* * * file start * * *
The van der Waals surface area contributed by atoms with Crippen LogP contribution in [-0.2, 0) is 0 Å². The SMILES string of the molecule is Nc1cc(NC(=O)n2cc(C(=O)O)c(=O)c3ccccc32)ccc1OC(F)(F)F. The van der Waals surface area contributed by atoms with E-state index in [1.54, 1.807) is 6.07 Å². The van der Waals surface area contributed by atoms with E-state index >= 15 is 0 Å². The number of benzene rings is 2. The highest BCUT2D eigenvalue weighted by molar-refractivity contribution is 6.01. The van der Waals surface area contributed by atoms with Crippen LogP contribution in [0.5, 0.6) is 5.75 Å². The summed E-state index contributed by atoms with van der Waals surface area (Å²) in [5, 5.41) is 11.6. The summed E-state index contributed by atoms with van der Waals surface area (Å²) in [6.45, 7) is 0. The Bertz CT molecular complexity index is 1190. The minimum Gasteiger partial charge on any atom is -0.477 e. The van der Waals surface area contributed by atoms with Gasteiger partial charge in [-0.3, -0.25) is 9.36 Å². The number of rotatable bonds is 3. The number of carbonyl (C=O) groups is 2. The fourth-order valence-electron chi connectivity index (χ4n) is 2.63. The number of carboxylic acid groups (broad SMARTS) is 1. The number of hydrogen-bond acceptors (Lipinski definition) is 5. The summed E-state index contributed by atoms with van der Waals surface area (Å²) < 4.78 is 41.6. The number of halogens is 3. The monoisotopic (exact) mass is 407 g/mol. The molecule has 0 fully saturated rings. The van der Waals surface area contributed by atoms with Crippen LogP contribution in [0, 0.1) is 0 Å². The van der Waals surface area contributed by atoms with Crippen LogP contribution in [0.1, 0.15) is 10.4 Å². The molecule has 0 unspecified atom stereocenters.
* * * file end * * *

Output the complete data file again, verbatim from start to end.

The van der Waals surface area contributed by atoms with Crippen LogP contribution in [-0.2, 0) is 0 Å². The SMILES string of the molecule is Nc1cc(NC(=O)n2cc(C(=O)O)c(=O)c3ccccc32)ccc1OC(F)(F)F. The van der Waals surface area contributed by atoms with E-state index in [1.54, 1.807) is 6.07 Å². The van der Waals surface area contributed by atoms with E-state index >= 15 is 0 Å². The number of benzene rings is 2. The highest BCUT2D eigenvalue weighted by molar-refractivity contribution is 6.01. The van der Waals surface area contributed by atoms with Crippen LogP contribution in [0.5, 0.6) is 5.75 Å². The summed E-state index contributed by atoms with van der Waals surface area (Å²) in [5, 5.41) is 11.6. The summed E-state index contributed by atoms with van der Waals surface area (Å²) in [6.45, 7) is 0. The Bertz CT molecular complexity index is 1190. The minimum Gasteiger partial charge on any atom is -0.477 e. The van der Waals surface area contributed by atoms with Gasteiger partial charge in [-0.3, -0.25) is 9.36 Å². The number of rotatable bonds is 3. The number of carbonyl (C=O) groups is 2. The fourth-order valence-electron chi connectivity index (χ4n) is 2.63. The number of carboxylic acid groups (broad SMARTS) is 1. The number of hydrogen-bond acceptors (Lipinski definition) is 5. The summed E-state index contributed by atoms with van der Waals surface area (Å²) < 4.78 is 41.6. The number of halogens is 3. The monoisotopic (exact) mass is 407 g/mol. The molecule has 0 fully saturated rings. The van der Waals surface area contributed by atoms with Crippen LogP contribution in [0, 0.1) is 0 Å². The van der Waals surface area contributed by atoms with Crippen LogP contribution in [0.1, 0.15) is 10.4 Å². The molecule has 0 unspecified atom stereocenters.